You might be bombarded with SMS advice, WhatsApp messages and online fast-money schemes. Here’s why one should avoid them.
“Have you ever traded in the stock market, sir?” The call came in the middle of an important office meeting and Rajnikanth Shirke (name changed) cut the call.
"It didn’t end there. A few times a week, he would get a call on his phone, often from different numbers but with the same question.
If he did trade, they had great offers, guaranteed to make him rich. Tired of telling them he didn’t buy and sell shares every day, he once asked them where they got his number.
Shirke suspected something was not right when he was told where they’d got the number.
“You must have traded before, so they have the number on the exchange website,” he was told.
Since Shirke was in the financial services space, he knew this could not be true.
The stock exchange does not store and display the numbers of investors. That would be like a bank publishing the details of its customers for everyone to see.
But the callers were clearly reading from a script and many investors were probably taken in by the organised approach of the dubious operators.
The telephone calls aren’t the only thing to be wary of.
There are similar scams using the online platform, as well as SMSes and WhatsApp messages. Everyone’s getting them -- even U K Sinha, chairman of the Securities and Exchange Board of India.
At a recent event, he described how he’d received an SMS promising spectacular returns in the stock market, if only he would pay a small sum. The regulator subsequently cracked down on the scheme.
Rajeev Kumar Agarwal, wholetime member, Sebi, passed an order on June 5 against one such scheme which typifies the way these people operate. “. . . certain entities have been offering trading tips through Short Message Services/WhatsApp sent from mobile numbers,” said the order.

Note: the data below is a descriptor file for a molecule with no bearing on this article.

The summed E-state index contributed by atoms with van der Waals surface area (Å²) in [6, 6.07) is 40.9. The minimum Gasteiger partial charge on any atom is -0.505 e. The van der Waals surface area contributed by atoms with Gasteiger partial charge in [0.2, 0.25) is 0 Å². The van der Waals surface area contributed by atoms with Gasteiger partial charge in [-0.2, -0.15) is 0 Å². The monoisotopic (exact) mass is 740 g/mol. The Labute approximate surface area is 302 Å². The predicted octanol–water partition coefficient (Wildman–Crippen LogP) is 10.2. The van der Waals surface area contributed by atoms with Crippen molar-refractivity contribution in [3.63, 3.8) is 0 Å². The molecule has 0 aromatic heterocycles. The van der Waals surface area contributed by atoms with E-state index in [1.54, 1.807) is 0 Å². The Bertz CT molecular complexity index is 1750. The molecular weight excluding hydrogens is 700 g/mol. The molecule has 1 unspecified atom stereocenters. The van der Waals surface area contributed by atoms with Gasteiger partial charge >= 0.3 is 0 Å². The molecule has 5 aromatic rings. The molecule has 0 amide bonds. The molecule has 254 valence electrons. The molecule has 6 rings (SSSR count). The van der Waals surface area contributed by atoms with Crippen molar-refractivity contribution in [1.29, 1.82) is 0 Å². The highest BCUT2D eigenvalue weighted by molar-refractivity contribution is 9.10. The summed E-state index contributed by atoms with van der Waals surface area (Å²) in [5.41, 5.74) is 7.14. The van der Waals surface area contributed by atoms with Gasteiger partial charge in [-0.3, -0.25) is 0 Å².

"The entities offered unbelievable returns to entice investors.
“. . . the aforesaid entities have made known misrepresentations by making unrealistic claims…in their messages and website and have suggested facts which are not true.
"By their acts and omissions they have solicited, enticed and induced investors to deal in securities on the basis of their investment advices, stock trade tips, etc,” said the order.
Such tips and SMSes typically offer profit sharing of as much as Rs 20-25 lakh (Rs 2-2.5 million) a month or guaranteed returns of 200 per cent.
Websites, too, have sprung up which offer supernormal gains in return for a small fee.
Paul D’Souza, chief financial advisor at Cuzzins Investment Services, says clients do come to him on receiving tips.
“I remind them that they can lose 100 per cent of their capital. All these people who are providing tips now -- where were they two years ago?
"The returns would have been much higher if they had provided their buy calls when the market was down.
"Whenever there is a bull market, the tips come thick and fast. Investors should stay away from these, unless they know and trust the source of the advice, and even then, should know that such calls can result in losing all your capital,” he says.
Kartik Jhaveri, director at Transcend Consulting (India), says this has become a regular bull market phenomenon.
“One sees a flood of messages every time there is a rally. People are trying to cash in on investors’ greed. The advice to investors is, don’t get carried away by frivolous tips,” he says.
Not all online advice is necessarily bad. Some provide genuine and fundamental research for a fee. Other online forums with a value investment focus discuss business available at attractive prices. But how does one distinguish the good advice from the bad?
Sifting the quality
The bad variety of tips usually only involves an immediate call to action.
“Buy this stock or invest here and you will make money today.”
However, a good research note tells you why the company is doing well, explores the fundamentals of the business and even explains the risk of what could go wrong. It does not require you to buy immediately.
The reliable advice often comes from established companies.